Martha Givaudan

Mentor Scientific Advisory Network
Mexico
Executive Vice President, IMIFAP A.C., Mexico

Dr. Givaudan received her doctoral degree in Research and Evaluation of Health Prevention Programs from Tilburg University in The Netherlands. She earned her Bachelor's and Master's degrees in Psychology from the National Autonomous University of Mexico (UNAM). She is a specialist in clinical psychology in the area of child development. Dr. Givaudan began her career at the National Institute of Perinatology researching neonatal behavior. Currently, she is a member of the National System of Researchers and executive vice president of the Mexican Institute for Family and Population Research (IMIFAP), where she has worked since 1989.

Dr. Givaudan serves as the principal investigator and project director for a series of projects on diagnostic research, implementation and evaluation of programs on life skills, health education, prevention and sustainable human development. She has coordinated the application of national opinion surveys with respect to health and education in schools which have been used as the basis for public policy.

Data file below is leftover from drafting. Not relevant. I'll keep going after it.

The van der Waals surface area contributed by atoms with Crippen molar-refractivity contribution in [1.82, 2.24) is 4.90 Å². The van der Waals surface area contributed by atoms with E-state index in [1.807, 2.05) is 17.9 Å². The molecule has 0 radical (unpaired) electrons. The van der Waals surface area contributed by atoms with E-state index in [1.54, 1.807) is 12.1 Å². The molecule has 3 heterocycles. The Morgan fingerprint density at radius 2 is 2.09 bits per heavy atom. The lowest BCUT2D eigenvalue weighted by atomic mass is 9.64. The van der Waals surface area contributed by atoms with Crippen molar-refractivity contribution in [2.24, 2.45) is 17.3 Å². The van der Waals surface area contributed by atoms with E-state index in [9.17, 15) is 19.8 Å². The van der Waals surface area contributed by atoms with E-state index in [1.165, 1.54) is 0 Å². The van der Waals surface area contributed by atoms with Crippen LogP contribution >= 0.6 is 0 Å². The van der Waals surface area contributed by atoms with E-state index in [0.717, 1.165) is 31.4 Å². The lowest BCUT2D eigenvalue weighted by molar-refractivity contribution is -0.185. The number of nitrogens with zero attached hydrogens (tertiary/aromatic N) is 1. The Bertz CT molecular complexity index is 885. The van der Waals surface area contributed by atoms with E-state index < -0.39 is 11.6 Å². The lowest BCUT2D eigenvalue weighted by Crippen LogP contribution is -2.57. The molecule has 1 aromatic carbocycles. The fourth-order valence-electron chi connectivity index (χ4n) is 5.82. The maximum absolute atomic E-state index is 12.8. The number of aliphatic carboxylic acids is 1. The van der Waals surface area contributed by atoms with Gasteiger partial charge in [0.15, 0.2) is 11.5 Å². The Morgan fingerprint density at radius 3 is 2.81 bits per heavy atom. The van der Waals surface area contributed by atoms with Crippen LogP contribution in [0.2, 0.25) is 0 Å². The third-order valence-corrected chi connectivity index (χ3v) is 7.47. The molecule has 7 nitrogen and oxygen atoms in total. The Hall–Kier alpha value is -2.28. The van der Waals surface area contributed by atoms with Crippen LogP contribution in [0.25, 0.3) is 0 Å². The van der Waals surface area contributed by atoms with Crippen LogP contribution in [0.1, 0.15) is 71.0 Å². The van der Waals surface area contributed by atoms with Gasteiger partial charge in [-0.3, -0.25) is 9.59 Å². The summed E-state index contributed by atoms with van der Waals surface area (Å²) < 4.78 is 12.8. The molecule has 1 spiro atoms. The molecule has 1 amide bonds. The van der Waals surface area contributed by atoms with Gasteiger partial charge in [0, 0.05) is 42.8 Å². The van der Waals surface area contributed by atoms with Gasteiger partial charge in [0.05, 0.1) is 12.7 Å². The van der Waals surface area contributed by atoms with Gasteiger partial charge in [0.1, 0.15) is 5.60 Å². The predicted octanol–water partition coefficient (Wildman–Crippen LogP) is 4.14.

Based on research findings, she has authored or co-authored over 50 educational materials including school textbooks for children and training manuals in life skills and health education. She has developed the life skills and health education program Yo quiero, yo puedo (My life, my voice) for preschool and secondary school levels in addition to didactic materials for teachers and parents. She is author of the Civics and Ethics Training textbook used within the Mexican national public school system for the promotion of health, substance abuse prevention and citizenship training as well as videos and an interactive computer program on AIDS prevention. Dr. Givaudan has also authored and co-authored more than 30 articles that have been published in academic journals and chapters in specialized books.

Dr. Givaudan is a member of the National System of Researchers and part of the Executive Board to the International Association of Applied Psychology. She has also served as vice president of the Inter-American Psychology Association. She currently acts as coordinator for the World Youth Network under the United Nations Office on Drugs and Crime for Mexico and Central America and is a member of the Mentor Foundation's Scientific Advisory Network dedicated to substance abuse prevention at the international level. She received the American Association of Psychology (APA) Non-US Outstanding International Psychologist Award of 2007 and Special Recognition from the Division of Peace Psychology of the APA in 2008. Currently, she is the executive vicepresident of IMIFAP, a Mexican NGO.